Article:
"We're not mad...just disappointed!"
This is one of those statements that cuts deep. Hearing this from the ones we respect and love is like a dagger to the heart. Personally, I'd rather someone be mad at me than disappointed. Their anger will subside given enough time. But the tinge of disappointment lingers. It's as though I've crushed their hopes and dreams by not upholding the expectations they had for me.
Chances are, you have disappointed a few people in your life. The reason being, everyone we surround ourselves with has certain expectations of us. Our parents have expectations about the individual we will become. Our teachers have expectations about the grades we will receive. Our friends have expectations about our loyalty. Our employers have expectations about how well we will perform. With these expectations comes undue pressure. Is it a wonder why many of us have issues with performance and anxiety? No wonder ideas of grace and mercy seem so foreign to us and are so tough to grasp.
I have felt this pressure in my life. And at times the expectations of others have become a weight far too burdensome to bear. For me, this seems to be especially true as a follower of Christ. Add to that the calling I sense God has placed on my life to do ministry and take into account my ministerial degree. Perhaps those factors give you a glimpse of how the expectations can grow exponentially overwhelming. Sometimes I feel as though everyone expects me to be perfect.
There are expectations about my behavior. I won't smoke, drink or chew, or run with girls who do. There are expectations about how I will dress and look. There are expectations about what I will do with my spare time. There are expectations about who is suitable for dating. They need to have these attributes, those attitudes, that demeanor, etc. There are expectations about what jobs I will take. There are expectations about what places I will (and will not) enter and patronize. They are a Christian bookstore. That place is too sinful. That business supports gay marriage. With all of these expectations, how is anyone (let alone leaders within the church) to stand a chance?
Just look at these staggering statistics from leaders of the church:
33% feel burned out within the first five years of ministry.
33% say that being in ministry is a hazard to their family.
50% feel unable to meet the demands of the job.
94% feel under pressure to have a perfect family.
My feeling is that those trying to walk closely with God have felt the pressure to perform on a regular basis. In all honesty, some expectations are understandable and even Biblical. I will admit to you that I do strive to meet many of those expectations for that reason. I will also admit to you that, numerous times a day, I fail at meeting them. In part because I am an imperfect being. And because many of the expectations others place on every one of us is unrealistic. Those expectations are like a pedestal. And if we know anything about pedestals, it should be that they easily come crashing down. We need only turn to the Bible to see this.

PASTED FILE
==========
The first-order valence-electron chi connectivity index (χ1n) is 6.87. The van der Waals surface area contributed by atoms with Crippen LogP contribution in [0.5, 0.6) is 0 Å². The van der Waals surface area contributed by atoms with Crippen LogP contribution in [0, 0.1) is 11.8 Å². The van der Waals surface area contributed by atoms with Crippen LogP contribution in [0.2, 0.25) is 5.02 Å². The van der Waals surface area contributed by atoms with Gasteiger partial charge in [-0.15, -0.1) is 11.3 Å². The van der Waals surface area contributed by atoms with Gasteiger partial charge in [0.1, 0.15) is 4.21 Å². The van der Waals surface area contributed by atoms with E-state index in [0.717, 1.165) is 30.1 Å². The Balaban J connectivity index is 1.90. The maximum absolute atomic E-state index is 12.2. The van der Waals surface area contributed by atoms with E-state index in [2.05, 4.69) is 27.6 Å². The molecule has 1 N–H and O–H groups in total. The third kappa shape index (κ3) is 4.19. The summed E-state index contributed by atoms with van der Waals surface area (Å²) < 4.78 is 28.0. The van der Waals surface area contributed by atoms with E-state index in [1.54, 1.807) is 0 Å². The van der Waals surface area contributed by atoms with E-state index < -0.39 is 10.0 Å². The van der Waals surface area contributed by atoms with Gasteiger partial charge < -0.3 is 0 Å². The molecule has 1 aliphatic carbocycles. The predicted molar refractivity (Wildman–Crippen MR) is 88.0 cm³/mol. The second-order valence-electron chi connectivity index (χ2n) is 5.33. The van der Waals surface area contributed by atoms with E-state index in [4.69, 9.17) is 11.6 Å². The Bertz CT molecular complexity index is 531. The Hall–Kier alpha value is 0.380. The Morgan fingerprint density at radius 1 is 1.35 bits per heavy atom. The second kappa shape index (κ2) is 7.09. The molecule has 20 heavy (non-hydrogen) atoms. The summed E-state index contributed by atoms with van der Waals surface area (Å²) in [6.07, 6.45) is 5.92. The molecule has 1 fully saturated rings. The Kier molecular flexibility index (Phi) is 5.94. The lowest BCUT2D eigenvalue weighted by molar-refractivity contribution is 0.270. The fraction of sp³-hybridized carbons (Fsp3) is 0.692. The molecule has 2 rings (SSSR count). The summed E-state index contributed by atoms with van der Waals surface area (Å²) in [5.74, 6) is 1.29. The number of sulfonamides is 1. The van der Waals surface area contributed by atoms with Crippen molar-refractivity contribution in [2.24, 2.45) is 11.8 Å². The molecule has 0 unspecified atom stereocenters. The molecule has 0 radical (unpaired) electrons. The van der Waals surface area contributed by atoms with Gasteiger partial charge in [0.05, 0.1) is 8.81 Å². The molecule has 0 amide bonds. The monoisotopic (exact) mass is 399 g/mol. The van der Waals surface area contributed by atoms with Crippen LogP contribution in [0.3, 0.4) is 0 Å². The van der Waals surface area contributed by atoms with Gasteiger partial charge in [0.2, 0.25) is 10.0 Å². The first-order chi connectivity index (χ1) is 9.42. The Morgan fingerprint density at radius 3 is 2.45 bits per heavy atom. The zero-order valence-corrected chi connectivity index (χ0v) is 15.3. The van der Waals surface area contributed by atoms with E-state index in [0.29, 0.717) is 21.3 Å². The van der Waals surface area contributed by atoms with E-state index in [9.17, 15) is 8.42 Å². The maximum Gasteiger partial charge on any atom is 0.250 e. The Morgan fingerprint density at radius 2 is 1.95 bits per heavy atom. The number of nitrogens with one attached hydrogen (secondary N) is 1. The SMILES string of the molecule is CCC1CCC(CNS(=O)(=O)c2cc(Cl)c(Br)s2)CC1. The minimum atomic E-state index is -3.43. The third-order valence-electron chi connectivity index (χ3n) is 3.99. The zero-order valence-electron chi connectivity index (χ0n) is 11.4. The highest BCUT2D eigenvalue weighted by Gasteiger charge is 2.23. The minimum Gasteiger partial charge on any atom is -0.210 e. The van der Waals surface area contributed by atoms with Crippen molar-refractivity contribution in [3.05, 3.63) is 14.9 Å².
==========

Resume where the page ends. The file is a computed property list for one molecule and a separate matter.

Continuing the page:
Look to some of the greats of our Christian faith and you will see what I mean. I bet the expectations placed on them were far greater than any I have felt the need to meet. Granted, we read the accounts of everyone I am about to mention and see they exceeded those expectations and did do some great things. But we also see every last one of them disappointed people and fell flat on their face. Noah stepped out in faith and built an ark during a drought. Keep reading and you will discover that he also got drunk and exposed himself. Abraham offered his only son Isaac as a sacrifice and was the father of many nations. The rest of the story reveals that he wavered back and forth and lied to cover his own hide. Moses delivered his people from exile. He also argued with God and had quite a temper. David, the king of Israel, the man after God's own heart, part of the lineage of Jesus was part of a major cover-up. Elijah put all the prophets of Baal in their place only to tuck and run eventually throwing a pity party. Lot got drunk and committed incest. Jacob cheated his brother. Jonah was cold-hearted and bitter. Jeremiah had a less than thriving ministry. John the Baptist had doubts about Jesus. James and John, the disciples of Jesus, were nicknamed "Sons of Thunder." Peter denied Jesus three times. I think you get the point.
One of the great things about Scripture is its honesty! The Bible doesn't pull any punches. It gives you the entire story. Not the watered down, fairy-tale version of what happened. Noone's downfalls and shortcomings are glossed over. We see the good, the bad and the ugly. And I take comfort in that. It puts things into perspective knowing that I am not alone.
So, this morning, I was reminded, yet again, those expectations don't matter. My worth and value is not based on fulfilling anyone's expectations--even my own. "If you accept the expectations of others, especially the negative ones, then you will never change the outcome;" turns out Michael Jordan was onto something. The only expectations that are truly significant are those given by my heavenly father. And the great thing about these expectations is that I don't have to meet them by my own doing or in my own power. He will enable me to not only meet, but surpass them! Afterall, God wants to do accomplish more through me than I want to accomplish myself.